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Should schools close amid surge in COVID-19 cases? Infectious disease specialist weighs in

Posted at 10:02 PM, Oct 22, 2020
and last updated 2020-10-23 11:46:51-04

SALT LAKE CITY — School districts across the state are wrapping up their first quarter since the beginning of the 2020-2021 school year.

As the daily COVID-19 case totals continue to surge within the community, some are asking if schools should close their doors.

In 1976, Dr. Jay Jacobson started his work with the University of Utah hospital as an infectious disease specialist.

With more than 40 years of studying diseases, Dr. Jacobson has seen a few pandemics come and go.

“I think the virus is not terribly different from other viruses we’ve seen,” said Dr. Jacobson.

School doors typically remain open during the seasonal flu pandemic and though there are similarities among viruses, Dr. Jacobson said one critical distinction with COVID-19 makes all the difference.

“For influenza we have a control factor with a vaccine,” said Dr. Jacobson. “With COVID we don’t have that.”

Contact tracing and testing have become critical, especially because having COVID-19 doesn’t always mean showing symptoms.

Granite School District attributes their low COVID-19 case percentage to its ability to notify students within four to six hours of a positive case or exposure.

“We are finding that 90% of our cases are coming from family and social circumstances off of school property,” said Ben Horsley, spokesman for the Granite School District.

As the third-largest school district in the State, Horsley said they have about 63,000 students and 8,000 employees.

Eliminate those who are taking classes online and you still have about 58,000 students walking through the halls.

On Utah’s Coronavirus website, Granite School District is considered third-highest in total active cases — reporting 182 as of Thursday.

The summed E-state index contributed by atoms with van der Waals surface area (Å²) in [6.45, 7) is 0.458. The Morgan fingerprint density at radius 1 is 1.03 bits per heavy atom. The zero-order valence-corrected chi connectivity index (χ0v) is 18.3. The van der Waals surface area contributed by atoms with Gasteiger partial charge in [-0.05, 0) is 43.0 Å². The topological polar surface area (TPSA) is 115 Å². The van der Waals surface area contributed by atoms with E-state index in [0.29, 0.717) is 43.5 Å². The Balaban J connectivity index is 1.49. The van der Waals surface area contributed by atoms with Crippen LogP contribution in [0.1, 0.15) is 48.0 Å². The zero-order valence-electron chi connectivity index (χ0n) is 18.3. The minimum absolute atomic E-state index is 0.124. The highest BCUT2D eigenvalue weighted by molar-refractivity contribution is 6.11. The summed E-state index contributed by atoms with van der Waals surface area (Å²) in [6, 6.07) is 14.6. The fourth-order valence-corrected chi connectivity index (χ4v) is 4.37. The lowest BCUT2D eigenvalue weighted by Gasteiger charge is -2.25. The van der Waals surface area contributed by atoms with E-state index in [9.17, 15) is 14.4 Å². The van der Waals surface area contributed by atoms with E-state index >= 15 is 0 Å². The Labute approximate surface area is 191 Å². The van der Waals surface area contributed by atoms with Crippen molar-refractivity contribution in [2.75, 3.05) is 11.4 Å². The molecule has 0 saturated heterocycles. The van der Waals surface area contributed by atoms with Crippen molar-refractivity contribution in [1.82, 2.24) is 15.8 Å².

With their population size, that shows a different perspective and a relatively low percentage of .03%

“That’s a case or a case and a half per school,” said Horsley. “We’re very optimistic because our numbers look great.”

It’s outside of school walls that Horsley worries students are contracting the virus.

As of 2019 U.S. Census estimate report, 1.16 million people live in Salt Lake County.

The Salt Lake County Health Department reports 6,929 active COVID-19 cases as of Thursday — making the percentage of the population with the virus currently at .06%

“Schools and the community do not live in separate worlds,” said Dr. Jacobson. “We want schools to be the safest they can be and we want to drive rates down in the community.”

There is no absolute open or close decision when it comes to education, said Dr. Jacobson, though he did mention it is worrisome to have schools remain open while community spread is very high.

The trend schools and communities really need to look at closely, according to the long-time infectious disease specialist, is the percentage increase in COVID19 cases spreading.

“We really need to stop thinking in terms of this is a risk and this is not—everything comes with a risk,” said Dr. Jacobson.